Parents' involvement : always the same ones?
As daycare workers, we often feel it is insufficient. At times it is frustrating and you may feel that parents just don't care. Should parents be blamed? I believe it is possible to make it enjoyable and translate it into lasting memories. Not sure what I am talking about? PARENTS' INVOLVEMENT! It is disappointing to see parents refuse to participate in activities we plan. Ask yourselves, do you have silent expectations? Let me explain myself. Do you clearly verbalize your needs? If the answer is no, how can you expect parents to offer their help?
Here is a clear example. I have heard daycare workers say, "Why do I bother to complete the communication journals? Parents don't read them." I am curious. Have they ever stopped and asked themselves how they use this wonderful communication tool? If day after day the following appears: nice day, has fun, good job, and if the message is repetitive, it is not surprising that parents don't read it. Which parent could resist reading a funny anecdote, his child's expressions, or a message from his child? I know very few. The tool must be made attractive.
How can we get parents more involved, or at least give them the desire to get involved? Why not invite them to spend a morning with you? Parents could speak to the group about a personal topic. Children always enjoy having a guest for a special activity. Children are always very proud to share their daycare with their parents!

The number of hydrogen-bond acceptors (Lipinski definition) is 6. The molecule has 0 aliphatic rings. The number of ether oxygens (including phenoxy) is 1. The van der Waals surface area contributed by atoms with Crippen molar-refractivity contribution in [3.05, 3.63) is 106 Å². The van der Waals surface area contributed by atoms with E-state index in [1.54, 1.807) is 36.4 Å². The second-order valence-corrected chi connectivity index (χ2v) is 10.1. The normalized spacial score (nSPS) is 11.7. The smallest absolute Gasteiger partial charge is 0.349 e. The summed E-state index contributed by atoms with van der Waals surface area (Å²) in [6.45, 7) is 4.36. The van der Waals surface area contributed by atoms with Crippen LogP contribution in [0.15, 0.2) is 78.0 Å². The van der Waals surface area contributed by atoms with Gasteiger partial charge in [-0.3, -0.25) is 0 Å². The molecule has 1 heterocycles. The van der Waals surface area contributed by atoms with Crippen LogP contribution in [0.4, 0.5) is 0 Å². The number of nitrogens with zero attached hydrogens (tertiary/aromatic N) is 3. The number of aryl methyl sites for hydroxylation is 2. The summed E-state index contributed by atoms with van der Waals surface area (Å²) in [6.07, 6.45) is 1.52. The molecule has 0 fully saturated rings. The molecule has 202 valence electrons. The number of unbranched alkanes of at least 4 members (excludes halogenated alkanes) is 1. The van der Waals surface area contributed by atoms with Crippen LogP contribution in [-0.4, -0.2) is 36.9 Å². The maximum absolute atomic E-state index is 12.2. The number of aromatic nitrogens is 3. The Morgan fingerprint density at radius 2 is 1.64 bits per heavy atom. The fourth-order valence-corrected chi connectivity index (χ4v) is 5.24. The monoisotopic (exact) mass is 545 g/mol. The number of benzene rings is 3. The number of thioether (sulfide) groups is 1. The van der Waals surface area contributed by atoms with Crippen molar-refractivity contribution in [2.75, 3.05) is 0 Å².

Here is a list of occasions which are perfect for involving parents.
- Professions Day: ask parents to speak to the group about their profession. They can bring objects they use for their work.
- Invite a parent to tell the group about a trip or special activity.
- Invite a grandmother to come tell children about her childhood or bake cookies with the group.
- Invite family members who have a pet to visit.
- Invite a parent to perform for the group (musical instruments).
- If there are different nationalities within the group, an introduction to the traditions, foods, and customs of children's countries of origin can be enriching.
- Suggest a craft project for the weekend and ask parents to complete it with their child.
- Invite parents to join you on an outing.
- Ask parents to describe their passion to the group: gardening, scrapbooking, carpentry, etc.
I believe that when parents are not involved in their child's daycare, it is not because they are not interested. I feel that they often simply do not know how to go about it. If you provide suggestions, I am sure that several parents will be happy to invest in their child's daycare life.